Australia’s Test Retirees Are Simple To Replace, Except For One
Not long back, England publicly announced that they were starting a “New Era”.
You tend to do this after losing an Ashes Series 5-0 and then failing to make the finals stage of a World Cup.
Australia on the other hand didn’t need any of this “New Era” speak, for they had both won the Ashes in a clean sweep and dominated the World Cup.
Exact polar opposites.
But how quickly the game of cricket can rear up and bite you on the backside just as you start believe your own hype.
After this most recent Ashes loss, Australia has seen the Test retirement of five of their squad.
Clarke, Rogers, Watson, Haddin and Harris.
The common question is who will replace these guys?
But the more interesting one is does it really matter who it is?
For apart from Rogers, there is an argument to be made that the others have had little impact on the side for some time.
Take Clarke for example.
No one will ever forget his 100 in Adelaide after the death of Phil Hughes. But he played that innings on one leg and never got back to full fitness.
That innings was in December 2014. Since that time, he missed the next 3 Tests against India, most of the World Cup, hobbled through the West Indies and was ineffectual against England.
In fact, after those Adelaide heroics, Clarke averaged only 19.8 in 13 innings.
If he was being judged objectively, then he had no right to be in that side on form. A controversial statement, but one that is hard to refute with anything other than subjectivity.
What about Shane Watson?
During the Ashes, he lasted one Test. Mitch Marsh quickly took his spot.
However, Australia have a plague of all rounders at present who could all bat at six including Moises Henriques, James Faulkner and Glenn Maxwell.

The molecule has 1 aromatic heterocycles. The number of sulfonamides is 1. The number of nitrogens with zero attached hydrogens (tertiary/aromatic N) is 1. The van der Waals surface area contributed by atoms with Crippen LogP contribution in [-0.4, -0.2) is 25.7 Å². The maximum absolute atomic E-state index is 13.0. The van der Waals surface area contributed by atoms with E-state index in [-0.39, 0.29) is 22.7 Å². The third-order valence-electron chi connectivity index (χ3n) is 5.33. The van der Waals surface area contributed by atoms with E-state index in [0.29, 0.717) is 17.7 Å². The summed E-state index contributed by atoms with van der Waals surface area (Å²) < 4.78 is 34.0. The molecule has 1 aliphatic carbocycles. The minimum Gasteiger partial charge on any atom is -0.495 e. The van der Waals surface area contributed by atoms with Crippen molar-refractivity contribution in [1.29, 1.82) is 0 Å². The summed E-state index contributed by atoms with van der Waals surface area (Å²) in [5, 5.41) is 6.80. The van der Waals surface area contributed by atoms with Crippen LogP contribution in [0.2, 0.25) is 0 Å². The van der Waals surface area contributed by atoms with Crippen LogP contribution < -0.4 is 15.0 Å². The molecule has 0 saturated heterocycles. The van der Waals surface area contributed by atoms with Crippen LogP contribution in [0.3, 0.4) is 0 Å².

Again, given Watson didn’t play in the final four Ashes Tests and was well out of form prior to that point, to replace him like for like in regards to output shouldn’t be too tough.
Ryan Harris’ retirement would be seen by many as a massive hole.
But yet again, the facts show he has hardly played in recent times. In fact, his last Test was January 6th this year.
Australia, through sheer necessity, has moved on without him. Compounding this, their fast bowling stocks are full to the brim.
Johnson, Starc, Hazlewood, Cummins, Siddle and Pattinson all have Test match experience. Behind them, another half dozen or so kids are just waiting for their chance.
Brad Haddin’s departure from the Test side was the most controversial one, but again on form was probably deserved.
Only twice had he raised his bat for a half century in the last two years. His keeping was also starting to drop off.
Australia chose to replace him with Peter Nevill. It could quite easily have been Matthew Wade as both have strong claims.
So, of the five retirees, only the departure of Chris Rogers is likely to be felt.
This grandmaster of old school opening batting, left at the top of his game. Replacing him with a player of similar output will be almost impossible in the short term.
Candidates include Joe Burns, Nic Maddinson and Cameron Bancroft.
But none have a Sheffield Shield record built through years of hard slog that force the selectors hand. Australia will find replacements for the five guys it lost.
Only one of them has a difficult task ahead if they wish to be as effectual as their immediate predecessor.
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